PALM BEACH, Fla. — Browns coach Kevin Stefanski realizes he must find a balance this offseason by tailoring his offense to Deshaun Watson and preparing for life without the controversial quarterback.
When the Browns acquired Watson in a blockbuster trade with the Houston Texans on March 18, Cleveland executives knew preparing for the NFL to suspend Watson would come with territory.
Not only did the Browns shake the top of their quarterback depth chart by securing Watson as Baker Mayfield’s replacement, but they traded backup QB Case Keenum to the Buffalo Bills on March 19 and signed Jacoby Brissett to fill the role .
Two dozen women have accused Watson of sexual misconduct or sexual assault at massage appointments. He faces 22 active trials stemming from the allegations, but two Texas grand juries on March 11 and Thursday ruled that he does not face criminal charges. Watson continued to deny any wrongdoing during his introductory press conference on Friday.
The Browns will debut their 33rd quarterback since the club’s rebirth in 1999 when they open the 2022 season in September.
And it could be Brissett instead of Watson, who is likely to be suspended by the NFL for at least part of next season.
“That’s what we talked about,” Stefanski said Monday morning during the league’s owners meeting at The Breakers Palm Beach Resort. “Until we know that definitive answer, I’m speaking in hypotheses for now.
“But we have to be ready for any decision that may or may not go to Jacoby for any part of it. We’ll see what the league has to offer and we’ll plan accordingly when it comes to training and things like that.”
Stefanski said he has not received any clarification from the NFL as to when it will make a suspension decision.
Meanwhile, the Browns are eyeing the start of their voluntary off-season training program on April 19 at the CrossCountry Mortgage Campus in Berea, and Stefanski said he expects Watson to be present from the start.
There will be a lot to work out, particularly what Stefanski’s offense will look like with Watson at the wheel instead of Mayfield. The Browns are expected to trade Mayfield, but they are currently on hold as they seek another team that can match the former No. 1 draft pick’s $18.858 million guaranteed salary next season takes over.
“I think everyone understands the situation,” said Stefanski, “and we hope there will be a conclusion at some point.”
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How much will the Cleveland Browns change their offense for Deshaun Watson?
When the Browns hired Stefanski as head coach in January 2020, he brought to Cleveland a system he learned from Gary Kubiak when they worked together for the Minnesota Vikings in 2019. Its staples are a running game fueled by zone blocking and game action passing.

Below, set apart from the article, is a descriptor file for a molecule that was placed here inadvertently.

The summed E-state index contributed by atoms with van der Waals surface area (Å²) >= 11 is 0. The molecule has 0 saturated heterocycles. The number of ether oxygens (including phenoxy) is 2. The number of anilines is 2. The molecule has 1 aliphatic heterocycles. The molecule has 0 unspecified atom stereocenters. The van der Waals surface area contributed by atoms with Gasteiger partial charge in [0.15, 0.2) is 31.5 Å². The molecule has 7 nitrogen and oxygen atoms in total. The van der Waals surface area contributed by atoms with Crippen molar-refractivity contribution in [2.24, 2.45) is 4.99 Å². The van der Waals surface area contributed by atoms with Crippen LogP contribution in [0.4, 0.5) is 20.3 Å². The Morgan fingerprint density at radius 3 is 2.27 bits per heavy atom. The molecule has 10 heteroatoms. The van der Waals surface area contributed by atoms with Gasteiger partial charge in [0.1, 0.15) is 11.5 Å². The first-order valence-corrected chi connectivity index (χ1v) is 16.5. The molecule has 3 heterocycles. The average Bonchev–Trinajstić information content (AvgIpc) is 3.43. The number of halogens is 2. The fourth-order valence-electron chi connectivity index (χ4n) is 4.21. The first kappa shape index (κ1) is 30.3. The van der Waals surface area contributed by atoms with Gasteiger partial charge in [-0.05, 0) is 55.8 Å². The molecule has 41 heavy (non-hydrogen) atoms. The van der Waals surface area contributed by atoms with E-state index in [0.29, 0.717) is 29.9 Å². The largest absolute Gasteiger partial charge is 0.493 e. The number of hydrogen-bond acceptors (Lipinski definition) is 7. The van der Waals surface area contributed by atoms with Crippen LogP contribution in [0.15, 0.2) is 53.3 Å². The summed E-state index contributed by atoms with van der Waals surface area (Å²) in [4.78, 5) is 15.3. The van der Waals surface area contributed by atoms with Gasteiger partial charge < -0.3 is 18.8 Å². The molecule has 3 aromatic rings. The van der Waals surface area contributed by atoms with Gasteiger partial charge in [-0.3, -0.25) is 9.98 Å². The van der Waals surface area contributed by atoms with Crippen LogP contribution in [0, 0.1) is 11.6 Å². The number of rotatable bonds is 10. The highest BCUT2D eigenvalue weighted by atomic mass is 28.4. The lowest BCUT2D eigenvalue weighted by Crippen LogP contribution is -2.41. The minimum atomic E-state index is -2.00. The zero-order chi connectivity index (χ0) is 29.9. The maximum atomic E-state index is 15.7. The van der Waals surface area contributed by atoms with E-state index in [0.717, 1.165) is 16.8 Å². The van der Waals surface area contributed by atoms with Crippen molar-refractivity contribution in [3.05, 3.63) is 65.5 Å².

“As your squad develops, you better develop,” said Stefanski. “… When you’re talking about quarterback position, you better do what that player does best, and that’s ultimately what we want to do. I’ve had a lot of really good conversations with Deshaun from a football point of view, with the coaches and I think we have a good plan for the future. But that will be an evolution. I mean that will be a development over the weeks, months.”
Will Stefanski go so far as to throw his Kubiak-inspired plan out the window?
“Ultimately, what we want to do is run the 2022 Cleveland Browns offense, and whatever elements are in there, we hope we have enough on our offense to switch to certain elements week in, week out,” Stefanski said. “But to say that we are going to fundamentally change everything? We will see.”
Stefanski said the coaching staff had already begun to delve deep into what Watson did with the Texans, who let him operate primarily with the shotgun.
“There are some things that Deshaun has done in his career that we’ve done over the last several years,” Stefanski said, “and there are a few other things that we may not have envisioned that we do now that Deshaun is ours.” Quarterback is wanting to do more and really tailor what we’re doing to his ability.
“[We’ll be] put together [on film] all the things that he’s comfortable with, then sit down with him, with our trainers, and let him talk about why he’s comfortable, because what we have to do is understand the pieces, at where he has 500 reps and he has a memorized memory of what to do on each of those games that might not be a big part of our offense. If he’s happy with that, we want to make sure we carry that over to our offense.”
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This story will be updated.
Nate Ulrich can be reached at email@example.com.
This article originally appeared in Akron Beacon Journal: Deshaun Watson trade could result in major changes to Brown’s offense